Vue and Vuex

Vuex

The workflow of store workflow

Good example

Basic Concepts

Store is the center of vuex. Store is where vuex saves all data together. Store will hold the application State.
When Vue components retrieve state from it, they will reactively and efficiently update if the store’s state changes.

const store = new Vuex.Store({
  state: {
    count: 0
  },
  mutations: {
    increment (state) {
      state.count++
    }
  }
})

You cannot directly mutate the store’s state. The only way to change a store’s state is by explicitly committing mutations.

If we want to execute the increment function,

store.commit('increment')

Vuex uses a single state tree which contains all your application level state and serves as the “single source of truth”.

This also means usually you will have only one store for each application

For the best practice, we can create a store folder.

store
  |_index.js
  |_action.js
  |_mutation.js
  |_getter.js
  |_mutation_types.js

Within the store/index.js, we set:

Vue.use(Vuex)

Then use it in main.js

new Vue({
	router,
	store,
}).$mount('#app')

By providing the store option to the root instance, the store will be injected into all child components of the root and will be available on them as this.$store

For Example:

const Counter = {
  template: `<div>{{ count }}</div>`,
  computed: {
    count () {
      return this.$store.state.count
    }
  }
}

mapState

mapState is a helper for vuex. When using the state within the component, it will be insufficient to declare getter function one by one. We can use mapState to simply map one this attribute to state.

e.g.

// in full builds helpers are exposed as Vuex.mapState
import { mapState } from 'vuex'

export default {
  // ...
  computed: mapState({
    // arrow functions can make the code very succinct!
    count: state => state.count,

    // passing the string value 'count' is same as `state => state.count`
    countAlias: 'count',

    // to access local state with `this`, a normal function must be used
    countPlusLocalState (state) {
      return state.count + this.localCount
    }
  })
}

Object Spread Operator

it’s kind of advanced function for mapState e.g.

computed: {
  localComputed () { /* ... */ },
  // mix this into the outer object with the object spread operator
  ...mapState({
    // ...
  })
}

getters

getters is a list of function defined in Store which can be reused in multiple component.

mapGetters

mapGetters is similar to mapState. It reduce the complexity of importing getters function.

Commit with Payload

mutations: {
  increment (state, payload) {
    state.count += payload.amount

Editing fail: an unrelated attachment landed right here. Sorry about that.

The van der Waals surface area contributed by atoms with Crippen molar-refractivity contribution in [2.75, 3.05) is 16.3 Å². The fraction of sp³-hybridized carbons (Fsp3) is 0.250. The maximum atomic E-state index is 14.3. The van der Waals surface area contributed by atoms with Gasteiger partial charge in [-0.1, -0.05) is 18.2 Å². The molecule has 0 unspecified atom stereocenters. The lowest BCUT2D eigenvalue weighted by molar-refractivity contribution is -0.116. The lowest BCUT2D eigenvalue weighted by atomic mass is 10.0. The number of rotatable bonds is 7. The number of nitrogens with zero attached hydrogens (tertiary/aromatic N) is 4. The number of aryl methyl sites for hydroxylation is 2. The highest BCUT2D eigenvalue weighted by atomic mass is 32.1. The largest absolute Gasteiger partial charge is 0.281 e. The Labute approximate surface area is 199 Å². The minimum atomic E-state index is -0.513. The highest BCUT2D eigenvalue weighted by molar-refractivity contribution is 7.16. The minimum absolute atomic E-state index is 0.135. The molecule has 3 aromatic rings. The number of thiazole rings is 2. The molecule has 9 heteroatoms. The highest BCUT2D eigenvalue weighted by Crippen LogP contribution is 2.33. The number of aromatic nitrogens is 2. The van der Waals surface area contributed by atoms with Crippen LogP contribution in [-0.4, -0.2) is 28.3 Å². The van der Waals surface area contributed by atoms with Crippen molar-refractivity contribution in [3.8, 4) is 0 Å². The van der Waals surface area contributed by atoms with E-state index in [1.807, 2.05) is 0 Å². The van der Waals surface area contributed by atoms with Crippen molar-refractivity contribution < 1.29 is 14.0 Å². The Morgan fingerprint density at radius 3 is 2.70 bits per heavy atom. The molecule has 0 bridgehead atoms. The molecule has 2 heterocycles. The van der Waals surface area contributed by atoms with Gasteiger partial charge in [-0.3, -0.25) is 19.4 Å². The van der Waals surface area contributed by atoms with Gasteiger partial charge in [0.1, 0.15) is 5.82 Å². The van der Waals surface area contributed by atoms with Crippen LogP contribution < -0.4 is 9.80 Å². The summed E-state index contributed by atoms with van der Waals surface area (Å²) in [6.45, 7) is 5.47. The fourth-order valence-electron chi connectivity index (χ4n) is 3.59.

}
}
store.commit('increment', {
  amount: 10
})

Using Constants for Mutation Types

The best practice is to define mutation types within the project.

// mutation-types.js
export const SOME_MUTATION = 'SOME_MUTATION'
// store.js
import Vuex from 'vuex'
import { SOME_MUTATION } from './mutation-types'

const store = new Vuex.Store({
  state: { ... },
  mutations: {
    // we can use the ES2015 computed property name feature
    // to use a constant as the function name
    [SOME_MUTATION] (state) {
      // mutate state
    }
  }
})

Mutations Must Be Synchronous

But we can use async/await within the mutation functions

mapMutations

mapMutations is a better way to import mutation functions

import { mapMutations } from 'vuex'

export default {
  // ...
  methods: {
    ...mapMutations([
      'increment', // map this.increment() to this.$store.commit('increment')

      // mapMutations also supports payloads:
      'incrementBy' // this.incrementBy(amount) maps to this.$store.commit('incrementBy', amount)
    ]),
    ...mapMutations({
      add: 'increment' // map this.add() to this.$store.commit('increment')
    })
  }
}

Modules

Due to using a single state tree, all state of our application is contained inside one big object. However, as our application grows in scale, the store can get really bloated.

To help with that, Vuex allows us to divide our store into modules. Each module can contain its own state, mutations, actions, getters, and even nested modules – it’s fractal all the way down:

const moduleA = {
  state: { ... },
  mutations: { ... },
  actions: { ... },
  getters: { ... }
}

const moduleB = {
  state: { ... },
  mutations: { ... },
  actions: { ... }
}

const store = new Vuex.Store({
  modules: {
    a: moduleA,
    b: moduleB
  }
})

store.state.a // -> moduleA's state
store.state.b // -> moduleB's state

Action

Asynchronous logic should be encapsulated in, and can be composed with actions.

├── index.html
├── main.js
├── api
│   └── ... # abstractions for making API requests
├── components
│   ├── App.vue
│   └── ...
└── store
    ├── index.js          # where we assemble modules and export the store
    ├── actions.js        # root actions
    ├── mutations.js      # root mutations
    └── modules
        ├── cart.js       # cart module
        └── products.js   # products module

CSS Grid

CSS grid is a layput solution.

Link